June 29, 1993
Departure of the Centre National de la Photographie: Created in 1982, the Centre National de la Photographie sets up home in the west wing of the building in 1984. It hosts a large number of major exhibitions devoted to contemporary photography before moving to new premises at the Hôtel Salomon de Rothschild, in the 8th arrondissement, making way for the Palais du cinéma project.
Departure of the FEMIS: Housed since 1986 in the west wing of the building, in 1995 the FEMIS relocates to new premises in Montmartre, freeing up space for the consequent Palais du cinéma project.
The Palais du cinéma project is abandoned: The Palais du cinéma project, which was intended to reunite the musée du cinéma, the FEMIS, the library and film archives at the heart of the west wing building, brought about the relocation of the Fond National d’Art Contemporain in 1991 and the Centre National de la Photographie in 1993. However, this particular Palais was not destined to see the light of day and the major redevelopment programme is definitively abandoned in 1998.
Palais de Tokyo becomes a contemporary art center: Catherine Trautmann, the minister of Culture and Communication at the time, launches a scheme intended to consign part of the west wing building to the promotion of contemporary art. From now on, the site dedicated to contemporary creation housed in this wing, is known as “Palais de Tokyo” with Nicolas Bourriaud and Jérôme Sans appointed as its first directors.
Inauguration of Palais de Tokyo, a site for contemporary art: Palais de Tokyo, a site for contemporary art, opens its doors following the renovation of several of the indoor areas of the west wing by the architects Anne Lacaton and Jean-Philippe Vassal. Marc-Olivier Wahler succeeds Nicolas Bourriaud and Jérôme Sans as director from 2006 to 2010.
Re-opening of Palais de Tokyo: In April 2012, Palais de Tokyo reopens after ten months of renovation work and a three-month closure. The architects Anne Lacaton and Jean-Philippe Vassal are once again called upon to oversee the renovation work and refurbishment. Palais de Tokyo now occupies the entire west wing of the building dating back to 1937, a total surface area of 236,806 sq. ft. (22,000 sq. m.), making it the largest site devoted to contemporary creativity in Europe. It was chaired by Jean de Loisy from 2011 to December 2018. In September 2019, Emma Lavigne becomes the president. Guillaume Désange is since February 2022 president of the Palais de Tokyo.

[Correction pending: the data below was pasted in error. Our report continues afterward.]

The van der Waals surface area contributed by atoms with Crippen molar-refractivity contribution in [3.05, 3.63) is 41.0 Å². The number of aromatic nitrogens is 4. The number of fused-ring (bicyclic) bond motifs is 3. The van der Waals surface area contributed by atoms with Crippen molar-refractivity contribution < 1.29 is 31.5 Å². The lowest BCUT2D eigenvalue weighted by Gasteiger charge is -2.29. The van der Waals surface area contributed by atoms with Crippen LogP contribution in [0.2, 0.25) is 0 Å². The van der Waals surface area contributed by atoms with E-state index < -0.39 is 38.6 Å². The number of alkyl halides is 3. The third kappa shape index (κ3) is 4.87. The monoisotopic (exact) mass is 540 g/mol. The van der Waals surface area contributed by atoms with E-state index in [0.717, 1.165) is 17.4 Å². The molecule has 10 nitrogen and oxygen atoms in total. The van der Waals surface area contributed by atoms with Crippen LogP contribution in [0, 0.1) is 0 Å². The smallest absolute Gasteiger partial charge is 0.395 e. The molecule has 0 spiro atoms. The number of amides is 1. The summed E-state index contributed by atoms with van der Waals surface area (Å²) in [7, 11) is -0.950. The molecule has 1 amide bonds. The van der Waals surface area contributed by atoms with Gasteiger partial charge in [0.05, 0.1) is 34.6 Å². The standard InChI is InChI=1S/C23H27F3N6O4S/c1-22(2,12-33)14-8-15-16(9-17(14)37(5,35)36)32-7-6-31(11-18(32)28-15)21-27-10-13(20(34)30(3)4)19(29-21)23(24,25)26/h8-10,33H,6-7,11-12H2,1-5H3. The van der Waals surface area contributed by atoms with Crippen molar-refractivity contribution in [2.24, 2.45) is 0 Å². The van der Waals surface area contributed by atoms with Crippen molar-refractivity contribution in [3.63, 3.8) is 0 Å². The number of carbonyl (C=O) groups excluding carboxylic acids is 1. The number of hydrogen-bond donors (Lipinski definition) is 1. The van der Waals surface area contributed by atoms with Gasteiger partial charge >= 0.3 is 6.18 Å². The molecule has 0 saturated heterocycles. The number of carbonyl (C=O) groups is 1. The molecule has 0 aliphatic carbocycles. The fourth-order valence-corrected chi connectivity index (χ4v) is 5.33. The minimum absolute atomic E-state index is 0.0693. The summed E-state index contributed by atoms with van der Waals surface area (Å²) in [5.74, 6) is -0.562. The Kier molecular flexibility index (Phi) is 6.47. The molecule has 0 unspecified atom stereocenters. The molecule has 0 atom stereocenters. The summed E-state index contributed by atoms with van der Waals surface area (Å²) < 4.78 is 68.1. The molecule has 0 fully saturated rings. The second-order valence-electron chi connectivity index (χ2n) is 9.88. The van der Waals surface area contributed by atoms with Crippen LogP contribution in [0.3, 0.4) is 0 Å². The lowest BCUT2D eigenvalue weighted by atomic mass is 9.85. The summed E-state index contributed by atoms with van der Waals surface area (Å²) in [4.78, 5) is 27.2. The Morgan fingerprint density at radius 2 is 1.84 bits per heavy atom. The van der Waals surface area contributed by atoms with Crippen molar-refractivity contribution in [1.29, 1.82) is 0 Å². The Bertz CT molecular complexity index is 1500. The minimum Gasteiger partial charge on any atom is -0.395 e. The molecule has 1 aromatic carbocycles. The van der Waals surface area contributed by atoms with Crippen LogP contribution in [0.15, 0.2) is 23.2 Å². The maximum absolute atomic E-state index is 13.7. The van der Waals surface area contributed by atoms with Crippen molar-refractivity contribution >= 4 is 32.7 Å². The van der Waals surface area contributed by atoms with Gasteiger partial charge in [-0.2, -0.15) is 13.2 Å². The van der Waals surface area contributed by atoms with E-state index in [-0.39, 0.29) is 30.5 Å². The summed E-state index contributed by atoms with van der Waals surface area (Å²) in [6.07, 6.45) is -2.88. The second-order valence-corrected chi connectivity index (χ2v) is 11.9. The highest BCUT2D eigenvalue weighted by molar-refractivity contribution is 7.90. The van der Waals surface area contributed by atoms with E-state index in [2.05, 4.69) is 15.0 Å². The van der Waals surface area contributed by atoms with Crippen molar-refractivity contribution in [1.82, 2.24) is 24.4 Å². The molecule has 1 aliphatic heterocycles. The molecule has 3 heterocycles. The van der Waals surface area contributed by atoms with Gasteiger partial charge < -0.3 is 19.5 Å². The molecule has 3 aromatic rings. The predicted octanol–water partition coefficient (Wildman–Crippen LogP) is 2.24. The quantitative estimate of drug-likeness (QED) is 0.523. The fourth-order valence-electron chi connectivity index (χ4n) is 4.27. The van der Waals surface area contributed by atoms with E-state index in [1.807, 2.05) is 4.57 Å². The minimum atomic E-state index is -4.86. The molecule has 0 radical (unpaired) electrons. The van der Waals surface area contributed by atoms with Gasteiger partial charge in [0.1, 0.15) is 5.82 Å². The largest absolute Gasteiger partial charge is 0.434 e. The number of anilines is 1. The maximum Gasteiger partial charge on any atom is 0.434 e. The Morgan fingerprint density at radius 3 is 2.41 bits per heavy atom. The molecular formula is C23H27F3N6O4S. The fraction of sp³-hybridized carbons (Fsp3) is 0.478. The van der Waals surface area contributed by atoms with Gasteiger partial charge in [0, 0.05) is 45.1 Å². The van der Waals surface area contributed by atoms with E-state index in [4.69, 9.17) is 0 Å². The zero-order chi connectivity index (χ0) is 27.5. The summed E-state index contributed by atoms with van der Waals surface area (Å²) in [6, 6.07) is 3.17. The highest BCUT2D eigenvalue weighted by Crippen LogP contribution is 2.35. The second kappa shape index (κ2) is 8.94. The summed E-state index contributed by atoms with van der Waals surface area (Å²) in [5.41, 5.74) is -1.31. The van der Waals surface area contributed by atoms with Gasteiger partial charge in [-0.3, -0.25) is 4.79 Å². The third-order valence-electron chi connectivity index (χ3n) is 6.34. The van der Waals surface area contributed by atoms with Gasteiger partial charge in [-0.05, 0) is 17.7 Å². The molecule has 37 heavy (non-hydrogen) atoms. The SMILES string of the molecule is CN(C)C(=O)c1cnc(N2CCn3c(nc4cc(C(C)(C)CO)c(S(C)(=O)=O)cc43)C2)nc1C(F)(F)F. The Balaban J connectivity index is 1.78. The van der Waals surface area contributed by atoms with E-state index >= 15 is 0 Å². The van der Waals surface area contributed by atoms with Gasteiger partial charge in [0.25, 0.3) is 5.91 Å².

6 OF THE PALAIS DE TOKYO’S UNMISSABLE SPOTS
A place that clears the way:
When in 1999, the Ministry of Culture and Communication decided to dedicate the west wing of the building to contemporary creation, the interior had already been heavily demolished. Important works were indeed carried out in order to transform it into a Palais du cinéma, whose project was finally abandoned. The demolitions have revealed some surprising spaces. The slender 1937 concrete structure has been stripped bare, and the interior of the building resembles a vast industrial wasteland. Determined to take up the challenge of rehabilitation, the architects Anne Lacaton and Jean-Philippe Vassal wanted to maintain it in this spirit.
Foto Automat, the photo booth of the Palais de Tokyo
In the hall of the Palais de Tokyo, one of the last silver photobooths, restored and installed in 2007.
This mysterious oval cinema room, integrated into the building as soon as it was built in 1937 (hence its name), was rarely used. It was walled up at the time of the Musée national d’art moderne, and was rediscovered during the work carried out in the 1990s. Its access was finally made possible in 2012, in the context of the reopening of all the spaces of the Palace.
The Jardin aux Habitants
Since 2002, the Jardin aux Habitants, designed by Robert Milin on the land adjacent to the Palais de Tokyo, located on rue de la Manutention, has been a source of joy for the 16 gardeners who each cultivate their own little plot of land in such a way as to make it a vegetal reflection of their personality.
It is the meeting place of Parisian skateboarders, who nickname it “the dome” and come to do flips at the foot of Antoine Bourdelle’s France. Created in 1922, this monumental sculpture represents Pallas Athenaeus, the ancient goddess of war, surrounded by the serpents of Wisdom. With a large central pool, the square is decorated with several other sculptures designed by Léon-Ernest Drivier, Auguste Guénot, Louis Dejean and Aristide Maillol.
The entrails of the Palace
Immersive journey thanks to the Lasco Project, which since 2012 invites urban artists to intervene in the most mysterious spaces of the Palace.